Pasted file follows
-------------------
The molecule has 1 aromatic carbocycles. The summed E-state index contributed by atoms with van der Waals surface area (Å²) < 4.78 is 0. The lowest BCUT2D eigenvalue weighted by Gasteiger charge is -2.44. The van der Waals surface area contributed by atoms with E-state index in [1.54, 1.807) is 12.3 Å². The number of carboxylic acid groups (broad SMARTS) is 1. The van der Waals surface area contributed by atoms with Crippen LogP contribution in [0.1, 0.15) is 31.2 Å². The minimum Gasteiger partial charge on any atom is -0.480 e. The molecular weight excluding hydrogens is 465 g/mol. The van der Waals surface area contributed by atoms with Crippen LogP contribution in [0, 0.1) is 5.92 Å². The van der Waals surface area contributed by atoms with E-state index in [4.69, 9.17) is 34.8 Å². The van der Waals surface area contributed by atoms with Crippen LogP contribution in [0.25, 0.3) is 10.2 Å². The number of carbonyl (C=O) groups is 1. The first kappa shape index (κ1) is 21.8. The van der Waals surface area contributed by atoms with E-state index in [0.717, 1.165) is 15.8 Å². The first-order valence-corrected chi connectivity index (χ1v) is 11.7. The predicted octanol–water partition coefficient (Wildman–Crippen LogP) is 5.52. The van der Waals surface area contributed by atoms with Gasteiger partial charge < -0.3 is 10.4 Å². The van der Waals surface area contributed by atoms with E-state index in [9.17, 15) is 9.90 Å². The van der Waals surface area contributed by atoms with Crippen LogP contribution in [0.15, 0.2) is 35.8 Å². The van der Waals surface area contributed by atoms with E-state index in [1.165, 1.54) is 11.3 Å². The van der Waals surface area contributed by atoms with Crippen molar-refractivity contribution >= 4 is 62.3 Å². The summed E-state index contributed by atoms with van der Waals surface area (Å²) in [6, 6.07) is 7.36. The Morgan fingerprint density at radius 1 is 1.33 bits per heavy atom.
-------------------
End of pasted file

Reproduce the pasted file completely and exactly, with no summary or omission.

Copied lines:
The molecule has 1 aromatic carbocycles. The summed E-state index contributed by atoms with van der Waals surface area (Å²) < 4.78 is 0. The lowest BCUT2D eigenvalue weighted by Gasteiger charge is -2.44. The van der Waals surface area contributed by atoms with E-state index in [1.54, 1.807) is 12.3 Å². The number of carboxylic acid groups (broad SMARTS) is 1. The van der Waals surface area contributed by atoms with Crippen LogP contribution in [0.1, 0.15) is 31.2 Å². The minimum Gasteiger partial charge on any atom is -0.480 e. The molecular weight excluding hydrogens is 465 g/mol. The van der Waals surface area contributed by atoms with Crippen LogP contribution in [0, 0.1) is 5.92 Å². The van der Waals surface area contributed by atoms with E-state index in [4.69, 9.17) is 34.8 Å². The van der Waals surface area contributed by atoms with Crippen LogP contribution in [0.25, 0.3) is 10.2 Å². The number of carbonyl (C=O) groups is 1. The first kappa shape index (κ1) is 21.8. The van der Waals surface area contributed by atoms with E-state index in [0.717, 1.165) is 15.8 Å². The first-order valence-corrected chi connectivity index (χ1v) is 11.7. The predicted octanol–water partition coefficient (Wildman–Crippen LogP) is 5.52. The van der Waals surface area contributed by atoms with Gasteiger partial charge < -0.3 is 10.4 Å². The van der Waals surface area contributed by atoms with E-state index in [9.17, 15) is 9.90 Å². The van der Waals surface area contributed by atoms with Crippen LogP contribution in [0.15, 0.2) is 35.8 Å². The van der Waals surface area contributed by atoms with E-state index in [1.165, 1.54) is 11.3 Å². The van der Waals surface area contributed by atoms with Crippen molar-refractivity contribution >= 4 is 62.3 Å². The summed E-state index contributed by atoms with van der Waals surface area (Å²) in [6, 6.07) is 7.36. The Morgan fingerprint density at radius 1 is 1.33 bits per heavy atom.